Withington Wilderness

The 19,000-acre Withington Wilderness is little known countryside. This hidden area on the eastern slopes of the northern San Mateo Mountains sees very few people in a normal year. Elevations range from 6,800' to 10,100' at the summit of Withington Mountain. These are steep mountains with deep, cliff-sided canyons. In the shade of the canyon bottoms you'll find stands of pine, spruce and fir, then just down the hill a bit where the canyons open out you'll come into pinon and juniper country. As you continue to the east and get into the lower areas you'll come into desert scrub with stands of cactus and ocotillo.

If you look you'll find mule deer, coyote, pronghorn, cottontail, fox, skunk, badger, squirrels and other small mammals. You'll probably also find lots of lizards and more than few rattlesnakes.

Winters in the Withington Wilderness are short but cold and can see lots of snow. Summers tend to be hot and dry, although the July-August monsoon season often brings rains that flash flood the lower canyons. This is an area where you'll want to bring your own water because there's nothing that can be counted on back in the hills.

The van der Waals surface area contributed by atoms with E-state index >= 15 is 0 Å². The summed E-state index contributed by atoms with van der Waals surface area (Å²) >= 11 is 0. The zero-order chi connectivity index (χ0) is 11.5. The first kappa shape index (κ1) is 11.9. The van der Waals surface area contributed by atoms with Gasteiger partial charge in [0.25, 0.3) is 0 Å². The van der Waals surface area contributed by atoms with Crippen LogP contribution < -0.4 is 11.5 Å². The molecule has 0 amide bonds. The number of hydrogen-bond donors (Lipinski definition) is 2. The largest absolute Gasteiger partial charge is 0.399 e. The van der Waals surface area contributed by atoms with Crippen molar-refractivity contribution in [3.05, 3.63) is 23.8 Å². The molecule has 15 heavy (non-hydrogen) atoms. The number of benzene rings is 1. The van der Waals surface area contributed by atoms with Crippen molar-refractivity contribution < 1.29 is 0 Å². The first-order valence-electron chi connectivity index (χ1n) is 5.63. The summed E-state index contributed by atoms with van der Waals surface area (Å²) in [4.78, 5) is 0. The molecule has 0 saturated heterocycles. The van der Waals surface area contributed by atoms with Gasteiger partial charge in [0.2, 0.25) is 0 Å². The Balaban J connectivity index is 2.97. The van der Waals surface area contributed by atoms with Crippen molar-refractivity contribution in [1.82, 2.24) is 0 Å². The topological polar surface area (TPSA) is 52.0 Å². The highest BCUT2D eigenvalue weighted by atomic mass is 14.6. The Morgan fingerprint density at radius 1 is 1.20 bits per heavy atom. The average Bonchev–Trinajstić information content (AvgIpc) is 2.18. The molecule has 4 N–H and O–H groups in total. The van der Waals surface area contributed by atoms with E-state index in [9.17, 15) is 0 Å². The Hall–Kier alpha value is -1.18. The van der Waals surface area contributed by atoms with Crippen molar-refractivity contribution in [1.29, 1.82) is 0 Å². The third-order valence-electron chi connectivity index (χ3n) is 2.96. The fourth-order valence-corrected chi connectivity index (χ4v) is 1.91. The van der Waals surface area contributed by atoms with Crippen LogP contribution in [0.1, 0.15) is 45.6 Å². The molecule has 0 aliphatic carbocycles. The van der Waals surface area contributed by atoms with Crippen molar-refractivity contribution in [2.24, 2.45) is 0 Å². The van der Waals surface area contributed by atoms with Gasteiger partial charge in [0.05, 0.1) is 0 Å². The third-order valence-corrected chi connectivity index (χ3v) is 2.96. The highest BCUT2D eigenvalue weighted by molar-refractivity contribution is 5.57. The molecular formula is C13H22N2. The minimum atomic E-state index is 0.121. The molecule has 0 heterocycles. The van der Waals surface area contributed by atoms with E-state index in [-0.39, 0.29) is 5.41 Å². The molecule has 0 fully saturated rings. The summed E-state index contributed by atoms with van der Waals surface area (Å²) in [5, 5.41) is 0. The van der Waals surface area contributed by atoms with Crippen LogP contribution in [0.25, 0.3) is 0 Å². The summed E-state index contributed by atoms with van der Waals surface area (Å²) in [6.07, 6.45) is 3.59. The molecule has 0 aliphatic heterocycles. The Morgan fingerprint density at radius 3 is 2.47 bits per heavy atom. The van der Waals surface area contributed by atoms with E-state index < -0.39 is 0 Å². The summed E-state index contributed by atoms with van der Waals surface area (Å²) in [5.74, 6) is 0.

To get there: take Forest Service Road 549 south from US Highway 60 about 12 miles west of Magdalena. About 7 miles in is the intersection with FSR 52. FSR 52 goes east and winds around along the lower edge of Withington Wilderness. Continue on FSR 549 another 5 miles to Monica Saddle and the intersection with FSR 138. FSR 138 travels east a bit and ascends the backbone ridge of the San Mateos, parallel to the upper west boundary of Withington Wilderness. There are three trailheads in that first five miles, all giving access to Withington Wilderness.

The Apache Kid Wilderness is a few miles to the south in the central San Mateo Mountains and that wilderness sees many more visitors in a normal year.

Withington Wilderness map
The heart of Withington Wilderness
Upper photo courtesy of TheArmchairExplorer, CCA-by-SA 4.0 License
Map courtesy of National Geographic Topo!
Socorro area map

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Map courtesy of National Geographic Topo!